Credit where credit’s due: the first few minutes of Tod Williams’s thriller-horror, based on a Stephen King novel, are brilliantly unsettling. At Boston airport an estranged father, Clay (John Cusack), is calling home when his mobile runs out of power and he moves to a payphone.
Lucky him. Everyone on their mobile suddenly shudders violently, as if electrocuted, and turns insanely murderous, lashing out with fists and claws, kicks and stabs, blank-faced and mad.
Williams’s treatment of a quite interesting book is as confused and depressing as the blighted city itself, where everyone on a phone has had their brain zombified by who-knows-what (the film is woefully short on explanation). The ‘phoners’ move in flocks, dead-eyed, often with their mouths open in a death-gape uttering a sort of Nineties dial-up tone.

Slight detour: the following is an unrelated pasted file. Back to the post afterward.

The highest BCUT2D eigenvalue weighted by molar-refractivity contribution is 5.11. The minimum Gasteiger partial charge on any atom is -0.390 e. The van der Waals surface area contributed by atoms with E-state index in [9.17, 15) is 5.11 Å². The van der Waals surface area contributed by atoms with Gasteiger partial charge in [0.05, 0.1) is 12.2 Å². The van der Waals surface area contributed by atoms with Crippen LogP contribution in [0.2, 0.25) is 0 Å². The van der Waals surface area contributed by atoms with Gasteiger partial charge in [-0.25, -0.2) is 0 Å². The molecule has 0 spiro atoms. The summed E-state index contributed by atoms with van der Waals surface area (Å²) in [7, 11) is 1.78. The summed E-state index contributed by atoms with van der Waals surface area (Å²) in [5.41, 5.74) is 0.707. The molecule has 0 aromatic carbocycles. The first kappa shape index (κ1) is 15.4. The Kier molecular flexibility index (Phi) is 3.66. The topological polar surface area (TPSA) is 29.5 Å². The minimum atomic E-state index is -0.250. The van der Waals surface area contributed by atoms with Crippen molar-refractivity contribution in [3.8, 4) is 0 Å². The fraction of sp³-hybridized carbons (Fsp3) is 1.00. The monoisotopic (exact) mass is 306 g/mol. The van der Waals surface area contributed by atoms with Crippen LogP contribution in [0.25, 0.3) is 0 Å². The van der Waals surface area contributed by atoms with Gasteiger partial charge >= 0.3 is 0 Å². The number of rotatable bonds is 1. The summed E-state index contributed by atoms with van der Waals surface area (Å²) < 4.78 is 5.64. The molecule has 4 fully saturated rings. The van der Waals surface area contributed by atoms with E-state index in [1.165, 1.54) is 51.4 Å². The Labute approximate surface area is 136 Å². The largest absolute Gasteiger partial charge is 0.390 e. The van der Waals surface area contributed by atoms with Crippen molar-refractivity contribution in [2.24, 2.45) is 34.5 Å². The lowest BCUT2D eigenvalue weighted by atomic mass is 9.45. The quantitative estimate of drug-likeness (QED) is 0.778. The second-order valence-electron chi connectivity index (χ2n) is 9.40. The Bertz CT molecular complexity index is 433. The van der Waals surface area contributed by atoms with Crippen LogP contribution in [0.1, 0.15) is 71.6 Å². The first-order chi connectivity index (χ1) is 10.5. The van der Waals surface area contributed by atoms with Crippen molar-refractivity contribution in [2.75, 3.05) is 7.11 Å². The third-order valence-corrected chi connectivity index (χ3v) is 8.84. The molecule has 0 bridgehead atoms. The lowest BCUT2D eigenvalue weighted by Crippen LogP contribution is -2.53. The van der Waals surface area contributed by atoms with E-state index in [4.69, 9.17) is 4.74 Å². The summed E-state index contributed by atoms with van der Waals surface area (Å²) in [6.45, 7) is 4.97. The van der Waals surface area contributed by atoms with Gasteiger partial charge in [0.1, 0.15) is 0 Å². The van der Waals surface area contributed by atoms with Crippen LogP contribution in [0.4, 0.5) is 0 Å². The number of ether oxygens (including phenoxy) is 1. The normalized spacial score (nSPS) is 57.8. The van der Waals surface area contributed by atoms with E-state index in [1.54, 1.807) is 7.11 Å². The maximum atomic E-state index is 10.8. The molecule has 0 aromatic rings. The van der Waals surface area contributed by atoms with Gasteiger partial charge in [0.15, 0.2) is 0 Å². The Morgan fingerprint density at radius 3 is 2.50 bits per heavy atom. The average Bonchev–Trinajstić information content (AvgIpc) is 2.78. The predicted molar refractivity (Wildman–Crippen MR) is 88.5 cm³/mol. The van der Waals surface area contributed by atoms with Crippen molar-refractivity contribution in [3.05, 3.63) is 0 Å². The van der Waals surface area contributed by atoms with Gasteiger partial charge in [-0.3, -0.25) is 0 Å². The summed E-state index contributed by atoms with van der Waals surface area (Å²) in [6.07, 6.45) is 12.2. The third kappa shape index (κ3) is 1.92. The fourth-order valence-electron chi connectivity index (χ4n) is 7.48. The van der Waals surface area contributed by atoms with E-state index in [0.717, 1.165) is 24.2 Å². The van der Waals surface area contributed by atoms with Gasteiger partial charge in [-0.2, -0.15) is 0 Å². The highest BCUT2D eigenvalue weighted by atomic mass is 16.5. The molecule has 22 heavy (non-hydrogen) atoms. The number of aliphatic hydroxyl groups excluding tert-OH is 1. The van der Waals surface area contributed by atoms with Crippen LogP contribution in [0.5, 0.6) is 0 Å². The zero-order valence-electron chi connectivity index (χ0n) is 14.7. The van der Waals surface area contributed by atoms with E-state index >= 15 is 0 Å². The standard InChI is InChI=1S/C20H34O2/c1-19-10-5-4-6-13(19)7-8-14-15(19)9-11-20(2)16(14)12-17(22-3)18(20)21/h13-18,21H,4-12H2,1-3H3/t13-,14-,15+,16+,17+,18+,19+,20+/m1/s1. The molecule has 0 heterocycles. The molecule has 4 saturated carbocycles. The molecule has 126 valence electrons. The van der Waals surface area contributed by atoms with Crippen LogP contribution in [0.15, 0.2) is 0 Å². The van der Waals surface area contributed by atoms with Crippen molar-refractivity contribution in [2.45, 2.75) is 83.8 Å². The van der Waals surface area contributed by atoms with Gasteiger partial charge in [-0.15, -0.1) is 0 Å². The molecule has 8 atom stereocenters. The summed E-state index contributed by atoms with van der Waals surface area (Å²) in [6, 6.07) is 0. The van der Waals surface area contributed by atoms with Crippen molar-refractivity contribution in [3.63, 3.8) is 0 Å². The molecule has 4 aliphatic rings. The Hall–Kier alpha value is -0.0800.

In Cell Williams’s treatment of a quite interesting book is as confused and depressing as the blighted city itself
Nice to see employment for ordinary-looking extras, but the flocking is mainly there to enable scenes of mass slaughter. Meeting a wise old Vietnam veteran Tom — Samuel L. Jackson, who ought to know better — Clay agrees with him that ‘if we gonna survive this, people gonna have ta put aside their finer sensibilities’.
On finding corpses in a house with ‘Right to Bear Arms’ slogans, they collect the guns and pump lead into anyone who looks — well — phon-ey.
The ending — if you stay that long — differs from the novel, but who cares? There are female corpses, a deeply nasty sexual moment, and bizarrely, a track of ‘You’ll never walk alone’.
Naff, lame, the film’s only function seems to give comfort to NRA gun nuts and anyone in the U.S. who longs to set odd-looking people on fire.